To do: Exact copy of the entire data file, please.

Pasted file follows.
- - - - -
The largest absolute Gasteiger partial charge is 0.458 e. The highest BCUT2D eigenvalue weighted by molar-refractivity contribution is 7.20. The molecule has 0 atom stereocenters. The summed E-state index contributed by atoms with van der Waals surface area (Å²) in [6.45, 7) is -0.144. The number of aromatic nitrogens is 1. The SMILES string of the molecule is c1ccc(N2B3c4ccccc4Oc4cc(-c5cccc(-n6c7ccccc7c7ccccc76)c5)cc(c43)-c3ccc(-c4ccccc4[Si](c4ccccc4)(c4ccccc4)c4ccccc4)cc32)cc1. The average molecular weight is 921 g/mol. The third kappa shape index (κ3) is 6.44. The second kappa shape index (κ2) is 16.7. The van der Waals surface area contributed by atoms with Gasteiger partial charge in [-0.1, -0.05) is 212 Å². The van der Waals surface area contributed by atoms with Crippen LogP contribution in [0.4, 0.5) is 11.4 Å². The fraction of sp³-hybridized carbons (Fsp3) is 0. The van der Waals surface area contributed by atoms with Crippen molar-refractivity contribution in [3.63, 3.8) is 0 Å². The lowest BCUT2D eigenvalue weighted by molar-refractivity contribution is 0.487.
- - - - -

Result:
The largest absolute Gasteiger partial charge is 0.458 e. The highest BCUT2D eigenvalue weighted by molar-refractivity contribution is 7.20. The molecule has 0 atom stereocenters. The summed E-state index contributed by atoms with van der Waals surface area (Å²) in [6.45, 7) is -0.144. The number of aromatic nitrogens is 1. The SMILES string of the molecule is c1ccc(N2B3c4ccccc4Oc4cc(-c5cccc(-n6c7ccccc7c7ccccc76)c5)cc(c43)-c3ccc(-c4ccccc4[Si](c4ccccc4)(c4ccccc4)c4ccccc4)cc32)cc1. The average molecular weight is 921 g/mol. The third kappa shape index (κ3) is 6.44. The second kappa shape index (κ2) is 16.7. The van der Waals surface area contributed by atoms with Gasteiger partial charge in [-0.1, -0.05) is 212 Å². The van der Waals surface area contributed by atoms with Crippen LogP contribution in [0.4, 0.5) is 11.4 Å². The fraction of sp³-hybridized carbons (Fsp3) is 0. The van der Waals surface area contributed by atoms with Crippen molar-refractivity contribution in [3.63, 3.8) is 0 Å². The lowest BCUT2D eigenvalue weighted by molar-refractivity contribution is 0.487.